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1.
Indian J Dermatol Venereol Leprol ; 88(3): 286-290, 2022.
Article in English | MEDLINE | ID: covidwho-1791403

ABSTRACT

Coronavirus disease 2019 (COVID-19) pandemic has affected every sphere of life including management of psoriasis. The availability of COVID-19 vaccines has given rise to hope and at the same time some apprehensions as well. With the general population becoming eligible for vaccination, there is some confusion, on the eligibility of patients with different medical conditions and patients on immunosuppressive or immunomodulating medications for COVID-19 vaccination. Dermatologists treating psoriasis patients frequently face questions from them, whether they can undergo coronavirus disease 2019 vaccination. A PUBMED search was performed using the following strategy: 'COVID-19' AND 'Vaccine' AND 'Psoriasis'. We also performed a PUBMED search using the following strategy: 'SARS-CoV-2' AND 'Vaccine' AND 'Psoriasis'. All articles irrespective of language and publication date were included to arrive at this position statement. This position statement deals with the safety, eligibility and modifications of treatment, if needed among psoriasis patients with regards to the coronavirus disease 2019 vaccines currently available in India.


Subject(s)
COVID-19 , Psoriasis , Vaccines , COVID-19/epidemiology , COVID-19/prevention & control , COVID-19 Vaccines , Humans , India/epidemiology , Psoriasis/diagnosis , Psoriasis/drug therapy , Psoriasis/epidemiology , SARS-CoV-2 , Vaccination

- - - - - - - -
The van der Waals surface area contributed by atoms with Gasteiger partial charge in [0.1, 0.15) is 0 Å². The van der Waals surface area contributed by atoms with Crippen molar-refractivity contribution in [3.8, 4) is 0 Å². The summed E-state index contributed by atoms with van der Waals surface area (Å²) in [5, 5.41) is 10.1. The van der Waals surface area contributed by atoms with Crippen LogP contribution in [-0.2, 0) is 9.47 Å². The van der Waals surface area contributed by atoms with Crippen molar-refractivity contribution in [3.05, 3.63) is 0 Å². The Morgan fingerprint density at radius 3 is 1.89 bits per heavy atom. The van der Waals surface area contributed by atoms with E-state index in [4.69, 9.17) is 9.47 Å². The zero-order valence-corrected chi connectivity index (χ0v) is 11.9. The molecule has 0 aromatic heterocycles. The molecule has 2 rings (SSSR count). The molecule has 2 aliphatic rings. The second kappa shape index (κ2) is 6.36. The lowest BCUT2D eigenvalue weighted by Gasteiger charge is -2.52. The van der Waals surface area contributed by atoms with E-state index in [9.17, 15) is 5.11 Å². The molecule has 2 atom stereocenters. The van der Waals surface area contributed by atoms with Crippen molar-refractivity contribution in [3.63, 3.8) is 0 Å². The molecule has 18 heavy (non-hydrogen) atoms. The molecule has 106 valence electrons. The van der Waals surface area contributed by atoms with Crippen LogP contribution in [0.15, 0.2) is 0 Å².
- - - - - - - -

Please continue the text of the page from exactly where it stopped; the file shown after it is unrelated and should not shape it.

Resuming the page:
2.
J Dermatol ; 49(6): 624-628, 2022 Jun.
Article in English | MEDLINE | ID: covidwho-1752454

ABSTRACT

The impact of the COVID-19 pandemic on biologic treatment for psoriasis in Japan remains to be elucidated. This study aimed to investigate changes in biologic treatment and patients' behavior of visiting our department, especially in psoriasis patients treated with biologics before and during the pandemic. Data were collected from medical records retrospectively. The numbers of new psoriasis patients before (2019) and during (2020) the pandemic were compared. Patients' behavior of visiting our department was evaluated. The number of new psoriasis patients who visited our department in 2020 decreased by 35.7% compared with that in 2019. The reduction rate of new patients with psoriasis vulgaris was 49.3%, whereas the numbers of new patients with psoriatic arthritis (PsA) and generalized pustular psoriasis (GPP) were almost the same in 2019 and 2020. The number of patients who newly initiated biologics did not decrease in 2020 compared with that in 2019. As of January 1, 2020, 215 psoriasis patients were treated with biologics. Six patients (2.8%) discontinued biologics treatment possibly due to COVID-19 in 2020. Among 212 patients with good adherence to visiting our department in the previous year, 24 patients (11.3%) refrained from their visits for at least 1 month. In most cases, refrainment was observed in April and May when the first state of emergency was in effect in Japan. In conclusion, the COVID-19 pandemic hindered patients from visiting our department. However, its impact on patients who needed intensive care, such as patients with PsA and GPP, and psoriasis patients treated with biologics, was limited.


Subject(s)
Arthritis, Psoriatic , Biological Products , COVID-19 , Psoriasis , Skin Diseases, Vesiculobullous , Acute Disease , Arthritis, Psoriatic/drug therapy , Arthritis, Psoriatic/epidemiology , Biological Products/therapeutic use , COVID-19/epidemiology , Humans , Japan/epidemiology , Pandemics , Psoriasis/drug therapy , Psoriasis/epidemiology , Retrospective Studies
3.
J Rheumatol ; 49(5): 531-536, 2022 05.
Article in English | MEDLINE | ID: covidwho-1625905

ABSTRACT